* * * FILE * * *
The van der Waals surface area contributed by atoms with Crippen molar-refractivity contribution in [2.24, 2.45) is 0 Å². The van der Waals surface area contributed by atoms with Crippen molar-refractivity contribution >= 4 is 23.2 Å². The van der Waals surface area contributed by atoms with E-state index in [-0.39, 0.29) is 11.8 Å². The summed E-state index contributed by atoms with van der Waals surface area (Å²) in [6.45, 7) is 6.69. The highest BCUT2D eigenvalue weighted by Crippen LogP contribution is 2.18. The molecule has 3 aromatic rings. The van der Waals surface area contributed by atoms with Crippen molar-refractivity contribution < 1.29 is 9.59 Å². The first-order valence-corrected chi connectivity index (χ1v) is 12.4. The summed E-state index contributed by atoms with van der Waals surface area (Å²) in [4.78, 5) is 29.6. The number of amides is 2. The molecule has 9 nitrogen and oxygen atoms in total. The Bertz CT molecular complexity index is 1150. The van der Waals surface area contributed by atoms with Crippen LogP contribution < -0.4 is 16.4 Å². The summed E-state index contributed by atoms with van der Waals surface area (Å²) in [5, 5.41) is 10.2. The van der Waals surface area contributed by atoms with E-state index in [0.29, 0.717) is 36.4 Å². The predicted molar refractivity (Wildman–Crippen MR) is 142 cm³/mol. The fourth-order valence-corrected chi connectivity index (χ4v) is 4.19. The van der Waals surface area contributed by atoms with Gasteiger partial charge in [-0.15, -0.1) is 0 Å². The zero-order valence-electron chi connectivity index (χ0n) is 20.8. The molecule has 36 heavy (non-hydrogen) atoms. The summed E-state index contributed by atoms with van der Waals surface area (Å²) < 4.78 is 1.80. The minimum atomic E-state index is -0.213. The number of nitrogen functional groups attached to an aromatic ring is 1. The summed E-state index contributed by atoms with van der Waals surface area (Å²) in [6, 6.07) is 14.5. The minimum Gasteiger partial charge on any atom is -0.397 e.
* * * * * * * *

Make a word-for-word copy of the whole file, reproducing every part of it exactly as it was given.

The van der Waals surface area contributed by atoms with Crippen molar-refractivity contribution in [2.24, 2.45) is 0 Å². The van der Waals surface area contributed by atoms with Crippen molar-refractivity contribution >= 4 is 23.2 Å². The van der Waals surface area contributed by atoms with E-state index in [-0.39, 0.29) is 11.8 Å². The summed E-state index contributed by atoms with van der Waals surface area (Å²) in [6.45, 7) is 6.69. The highest BCUT2D eigenvalue weighted by Crippen LogP contribution is 2.18. The molecule has 3 aromatic rings. The van der Waals surface area contributed by atoms with Crippen molar-refractivity contribution < 1.29 is 9.59 Å². The first-order valence-corrected chi connectivity index (χ1v) is 12.4. The summed E-state index contributed by atoms with van der Waals surface area (Å²) in [4.78, 5) is 29.6. The number of amides is 2. The molecule has 9 nitrogen and oxygen atoms in total. The Bertz CT molecular complexity index is 1150. The van der Waals surface area contributed by atoms with Crippen LogP contribution < -0.4 is 16.4 Å². The summed E-state index contributed by atoms with van der Waals surface area (Å²) in [5, 5.41) is 10.2. The van der Waals surface area contributed by atoms with E-state index in [0.29, 0.717) is 36.4 Å². The predicted molar refractivity (Wildman–Crippen MR) is 142 cm³/mol. The fourth-order valence-corrected chi connectivity index (χ4v) is 4.19. The van der Waals surface area contributed by atoms with Gasteiger partial charge in [-0.15, -0.1) is 0 Å². The zero-order valence-electron chi connectivity index (χ0n) is 20.8. The molecule has 36 heavy (non-hydrogen) atoms. The summed E-state index contributed by atoms with van der Waals surface area (Å²) < 4.78 is 1.80. The minimum atomic E-state index is -0.213. The number of nitrogen functional groups attached to an aromatic ring is 1. The summed E-state index contributed by atoms with van der Waals surface area (Å²) in [6, 6.07) is 14.5. The minimum Gasteiger partial charge on any atom is -0.397 e.